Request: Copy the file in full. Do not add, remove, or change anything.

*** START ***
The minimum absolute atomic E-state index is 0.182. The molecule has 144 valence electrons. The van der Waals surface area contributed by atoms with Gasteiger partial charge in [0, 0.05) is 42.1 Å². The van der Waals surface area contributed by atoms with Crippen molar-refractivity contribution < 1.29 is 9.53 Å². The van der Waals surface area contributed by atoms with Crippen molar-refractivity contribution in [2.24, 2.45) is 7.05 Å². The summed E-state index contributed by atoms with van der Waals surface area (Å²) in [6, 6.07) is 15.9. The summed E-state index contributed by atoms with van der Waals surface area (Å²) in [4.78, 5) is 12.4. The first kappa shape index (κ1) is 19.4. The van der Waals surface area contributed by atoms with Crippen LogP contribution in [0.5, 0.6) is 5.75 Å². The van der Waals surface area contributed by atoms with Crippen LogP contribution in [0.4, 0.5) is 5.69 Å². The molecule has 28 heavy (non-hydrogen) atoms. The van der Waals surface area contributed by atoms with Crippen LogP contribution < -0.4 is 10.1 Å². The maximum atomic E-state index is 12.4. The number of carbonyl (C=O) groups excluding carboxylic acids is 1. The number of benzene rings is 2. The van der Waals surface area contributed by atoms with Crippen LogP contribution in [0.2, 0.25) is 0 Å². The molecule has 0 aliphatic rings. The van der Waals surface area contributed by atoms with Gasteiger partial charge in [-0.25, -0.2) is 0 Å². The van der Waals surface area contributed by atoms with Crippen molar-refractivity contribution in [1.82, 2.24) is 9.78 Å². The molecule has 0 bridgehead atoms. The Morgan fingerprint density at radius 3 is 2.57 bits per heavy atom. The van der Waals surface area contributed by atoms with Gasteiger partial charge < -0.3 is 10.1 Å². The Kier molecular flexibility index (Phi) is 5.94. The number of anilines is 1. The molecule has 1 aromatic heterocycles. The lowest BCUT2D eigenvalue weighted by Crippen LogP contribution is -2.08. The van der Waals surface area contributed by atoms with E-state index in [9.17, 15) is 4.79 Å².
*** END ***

The minimum absolute atomic E-state index is 0.182. The molecule has 144 valence electrons. The van der Waals surface area contributed by atoms with Gasteiger partial charge in [0, 0.05) is 42.1 Å². The van der Waals surface area contributed by atoms with Crippen molar-refractivity contribution < 1.29 is 9.53 Å². The van der Waals surface area contributed by atoms with Crippen molar-refractivity contribution in [2.24, 2.45) is 7.05 Å². The summed E-state index contributed by atoms with van der Waals surface area (Å²) in [6, 6.07) is 15.9. The summed E-state index contributed by atoms with van der Waals surface area (Å²) in [4.78, 5) is 12.4. The first kappa shape index (κ1) is 19.4. The van der Waals surface area contributed by atoms with Crippen LogP contribution in [0.5, 0.6) is 5.75 Å². The van der Waals surface area contributed by atoms with Crippen LogP contribution in [0.4, 0.5) is 5.69 Å². The molecule has 28 heavy (non-hydrogen) atoms. The van der Waals surface area contributed by atoms with Crippen LogP contribution < -0.4 is 10.1 Å². The maximum atomic E-state index is 12.4. The number of carbonyl (C=O) groups excluding carboxylic acids is 1. The number of benzene rings is 2. The van der Waals surface area contributed by atoms with Crippen LogP contribution in [0.2, 0.25) is 0 Å². The molecule has 0 aliphatic rings. The van der Waals surface area contributed by atoms with Gasteiger partial charge in [-0.25, -0.2) is 0 Å². The van der Waals surface area contributed by atoms with Crippen molar-refractivity contribution in [1.82, 2.24) is 9.78 Å². The molecule has 0 bridgehead atoms. The Morgan fingerprint density at radius 3 is 2.57 bits per heavy atom. The van der Waals surface area contributed by atoms with Gasteiger partial charge < -0.3 is 10.1 Å². The Kier molecular flexibility index (Phi) is 5.94. The number of anilines is 1. The molecule has 1 aromatic heterocycles. The lowest BCUT2D eigenvalue weighted by Crippen LogP contribution is -2.08. The van der Waals surface area contributed by atoms with E-state index in [9.17, 15) is 4.79 Å².